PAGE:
The point of a quadtree is to efficiently cull large chunks of the data so that you only spend time on the data in the immediate vicinity. However a 2D array already gives you location-specific random access, so for a 2D game that may make a quadtree redundant. In a 3D game you can't use an array to locate everything and that's where quadtrees (or better yet octrees) are handy.
Now, I'm talking here about the underlying data representation for the level. Depending on how your graphic architecture is setup (eg. doing 2D graphics with planes in a 3D engine) you may want to use quadtrees in the scene graph in order to efficiently cull graphical content.
And then don't forget various enemies and other interactive objects in your level. Perhaps you use a 2D array to manage the tiles of the level, but use quadtrees to organize all the interactive elements (eg. for a physics engine).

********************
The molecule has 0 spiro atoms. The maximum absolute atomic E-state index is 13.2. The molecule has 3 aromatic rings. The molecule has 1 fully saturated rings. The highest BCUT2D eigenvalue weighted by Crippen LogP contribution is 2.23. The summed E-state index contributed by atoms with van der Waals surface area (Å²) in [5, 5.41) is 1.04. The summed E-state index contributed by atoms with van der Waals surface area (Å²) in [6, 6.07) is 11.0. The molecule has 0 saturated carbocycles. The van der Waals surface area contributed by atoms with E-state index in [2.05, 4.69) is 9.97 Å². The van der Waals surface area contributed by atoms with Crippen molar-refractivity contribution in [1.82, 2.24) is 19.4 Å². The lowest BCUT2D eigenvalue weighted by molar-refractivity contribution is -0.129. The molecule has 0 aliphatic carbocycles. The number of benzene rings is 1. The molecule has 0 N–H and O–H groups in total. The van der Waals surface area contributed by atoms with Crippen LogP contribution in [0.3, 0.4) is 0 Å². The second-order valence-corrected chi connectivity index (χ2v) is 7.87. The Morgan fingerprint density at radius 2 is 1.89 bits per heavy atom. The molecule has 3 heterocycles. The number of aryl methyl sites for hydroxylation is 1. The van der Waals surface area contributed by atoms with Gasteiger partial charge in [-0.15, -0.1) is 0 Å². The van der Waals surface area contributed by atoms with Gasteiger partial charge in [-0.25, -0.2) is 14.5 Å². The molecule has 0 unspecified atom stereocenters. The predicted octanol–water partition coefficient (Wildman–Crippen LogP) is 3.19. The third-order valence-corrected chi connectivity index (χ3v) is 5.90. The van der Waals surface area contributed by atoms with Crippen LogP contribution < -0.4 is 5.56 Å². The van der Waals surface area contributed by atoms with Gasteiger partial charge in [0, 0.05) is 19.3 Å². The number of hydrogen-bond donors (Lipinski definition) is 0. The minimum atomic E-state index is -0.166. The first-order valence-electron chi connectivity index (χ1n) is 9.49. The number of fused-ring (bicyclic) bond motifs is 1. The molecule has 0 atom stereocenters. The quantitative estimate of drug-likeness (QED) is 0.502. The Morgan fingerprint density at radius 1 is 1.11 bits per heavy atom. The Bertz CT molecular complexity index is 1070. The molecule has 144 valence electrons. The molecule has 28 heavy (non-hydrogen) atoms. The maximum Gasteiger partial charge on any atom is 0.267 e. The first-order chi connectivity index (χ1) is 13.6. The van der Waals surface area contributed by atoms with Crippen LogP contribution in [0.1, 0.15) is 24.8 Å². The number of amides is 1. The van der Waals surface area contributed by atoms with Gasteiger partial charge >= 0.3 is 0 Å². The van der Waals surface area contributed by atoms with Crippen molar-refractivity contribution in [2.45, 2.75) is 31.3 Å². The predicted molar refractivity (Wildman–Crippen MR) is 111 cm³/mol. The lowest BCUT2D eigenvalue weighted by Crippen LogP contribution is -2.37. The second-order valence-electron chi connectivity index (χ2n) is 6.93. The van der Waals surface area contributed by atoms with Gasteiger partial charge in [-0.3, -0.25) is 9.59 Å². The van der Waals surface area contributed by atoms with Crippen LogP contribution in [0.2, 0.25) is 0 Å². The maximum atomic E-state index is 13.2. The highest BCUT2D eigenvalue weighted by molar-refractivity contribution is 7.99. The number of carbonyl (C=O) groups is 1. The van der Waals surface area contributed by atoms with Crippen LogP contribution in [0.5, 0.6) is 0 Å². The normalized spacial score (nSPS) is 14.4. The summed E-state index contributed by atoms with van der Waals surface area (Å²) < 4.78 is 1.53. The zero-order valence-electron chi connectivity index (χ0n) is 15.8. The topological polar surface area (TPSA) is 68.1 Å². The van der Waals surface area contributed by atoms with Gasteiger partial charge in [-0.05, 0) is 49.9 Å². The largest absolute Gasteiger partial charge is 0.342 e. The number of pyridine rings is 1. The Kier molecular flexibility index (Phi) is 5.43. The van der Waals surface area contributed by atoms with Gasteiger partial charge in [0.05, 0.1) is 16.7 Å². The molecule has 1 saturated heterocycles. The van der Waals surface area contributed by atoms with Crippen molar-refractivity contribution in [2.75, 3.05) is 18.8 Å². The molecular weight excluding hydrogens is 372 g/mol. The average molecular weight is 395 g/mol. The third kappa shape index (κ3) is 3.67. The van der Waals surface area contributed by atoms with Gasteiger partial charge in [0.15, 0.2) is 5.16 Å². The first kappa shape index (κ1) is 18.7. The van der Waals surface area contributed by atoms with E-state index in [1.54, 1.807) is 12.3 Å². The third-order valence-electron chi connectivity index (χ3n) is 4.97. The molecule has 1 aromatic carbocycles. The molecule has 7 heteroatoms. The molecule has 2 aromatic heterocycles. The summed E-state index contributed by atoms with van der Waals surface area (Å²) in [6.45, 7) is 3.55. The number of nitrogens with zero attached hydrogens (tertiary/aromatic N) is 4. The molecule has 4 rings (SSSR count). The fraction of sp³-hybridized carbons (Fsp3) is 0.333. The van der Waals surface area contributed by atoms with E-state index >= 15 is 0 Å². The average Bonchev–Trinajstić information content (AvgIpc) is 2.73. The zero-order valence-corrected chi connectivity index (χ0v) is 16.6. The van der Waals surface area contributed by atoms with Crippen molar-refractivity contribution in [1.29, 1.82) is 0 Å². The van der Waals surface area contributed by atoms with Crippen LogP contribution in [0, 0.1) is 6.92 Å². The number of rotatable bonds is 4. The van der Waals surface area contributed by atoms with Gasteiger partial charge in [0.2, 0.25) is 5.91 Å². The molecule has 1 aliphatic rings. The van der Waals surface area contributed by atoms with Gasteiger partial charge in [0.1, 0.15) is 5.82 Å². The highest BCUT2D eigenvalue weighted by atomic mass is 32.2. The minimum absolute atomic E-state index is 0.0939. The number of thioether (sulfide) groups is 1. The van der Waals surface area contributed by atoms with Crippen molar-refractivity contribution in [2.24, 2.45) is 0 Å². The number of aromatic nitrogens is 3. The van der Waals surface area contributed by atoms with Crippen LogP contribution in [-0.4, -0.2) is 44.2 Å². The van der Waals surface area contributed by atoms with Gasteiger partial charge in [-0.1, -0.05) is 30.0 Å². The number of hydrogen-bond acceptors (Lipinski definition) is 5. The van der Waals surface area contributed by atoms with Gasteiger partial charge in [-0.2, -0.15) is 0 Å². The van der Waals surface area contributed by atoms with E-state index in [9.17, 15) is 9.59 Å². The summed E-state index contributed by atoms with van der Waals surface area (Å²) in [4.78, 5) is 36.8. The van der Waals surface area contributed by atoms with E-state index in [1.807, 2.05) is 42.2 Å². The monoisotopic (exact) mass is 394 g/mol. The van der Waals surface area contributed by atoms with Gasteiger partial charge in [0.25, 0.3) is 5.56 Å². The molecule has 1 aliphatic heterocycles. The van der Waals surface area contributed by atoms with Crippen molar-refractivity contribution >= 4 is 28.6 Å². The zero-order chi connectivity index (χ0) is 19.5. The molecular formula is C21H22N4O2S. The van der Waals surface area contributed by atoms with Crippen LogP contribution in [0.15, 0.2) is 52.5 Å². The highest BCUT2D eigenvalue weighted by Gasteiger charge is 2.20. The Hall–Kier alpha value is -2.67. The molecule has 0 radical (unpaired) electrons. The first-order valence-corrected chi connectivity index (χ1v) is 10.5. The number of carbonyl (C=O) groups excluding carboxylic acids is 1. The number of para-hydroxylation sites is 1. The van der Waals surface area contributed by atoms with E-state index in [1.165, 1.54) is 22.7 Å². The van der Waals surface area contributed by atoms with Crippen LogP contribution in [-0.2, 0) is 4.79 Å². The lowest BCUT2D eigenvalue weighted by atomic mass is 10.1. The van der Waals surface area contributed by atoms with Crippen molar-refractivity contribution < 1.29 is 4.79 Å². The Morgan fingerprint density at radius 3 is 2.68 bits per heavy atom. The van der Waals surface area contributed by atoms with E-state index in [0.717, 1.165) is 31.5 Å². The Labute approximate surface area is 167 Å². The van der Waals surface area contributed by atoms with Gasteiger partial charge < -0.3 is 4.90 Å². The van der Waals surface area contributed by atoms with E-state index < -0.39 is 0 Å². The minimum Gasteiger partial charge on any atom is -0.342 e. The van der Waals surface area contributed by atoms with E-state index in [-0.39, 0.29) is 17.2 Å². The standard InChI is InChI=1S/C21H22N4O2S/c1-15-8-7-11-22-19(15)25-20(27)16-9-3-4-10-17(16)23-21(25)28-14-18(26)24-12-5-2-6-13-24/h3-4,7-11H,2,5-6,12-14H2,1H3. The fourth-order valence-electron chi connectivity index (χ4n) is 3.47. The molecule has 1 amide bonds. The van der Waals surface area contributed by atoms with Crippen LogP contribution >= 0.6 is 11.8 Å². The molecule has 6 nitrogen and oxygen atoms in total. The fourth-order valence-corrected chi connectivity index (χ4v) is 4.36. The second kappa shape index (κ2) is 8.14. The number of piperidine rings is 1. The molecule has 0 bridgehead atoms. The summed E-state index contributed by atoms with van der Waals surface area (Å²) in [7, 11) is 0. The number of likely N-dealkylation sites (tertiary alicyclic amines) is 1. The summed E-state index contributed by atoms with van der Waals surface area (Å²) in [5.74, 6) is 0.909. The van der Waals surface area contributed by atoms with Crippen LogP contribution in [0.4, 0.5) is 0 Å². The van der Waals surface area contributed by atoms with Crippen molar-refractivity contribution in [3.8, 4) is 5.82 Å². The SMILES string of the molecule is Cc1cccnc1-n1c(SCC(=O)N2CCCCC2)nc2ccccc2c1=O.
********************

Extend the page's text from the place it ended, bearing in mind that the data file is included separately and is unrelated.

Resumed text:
Think of it this way: pick a point at random in your level, and then think about how much work it'll take to figure out everything within a 1000 pixel radius of that point. If you can do that quickly because everything is organized by location in a 2D array, then you don't need a quadtree. If however you would have to loop through everything and check each object's distance individually, then you could make the search much more efficient by using a quadtree.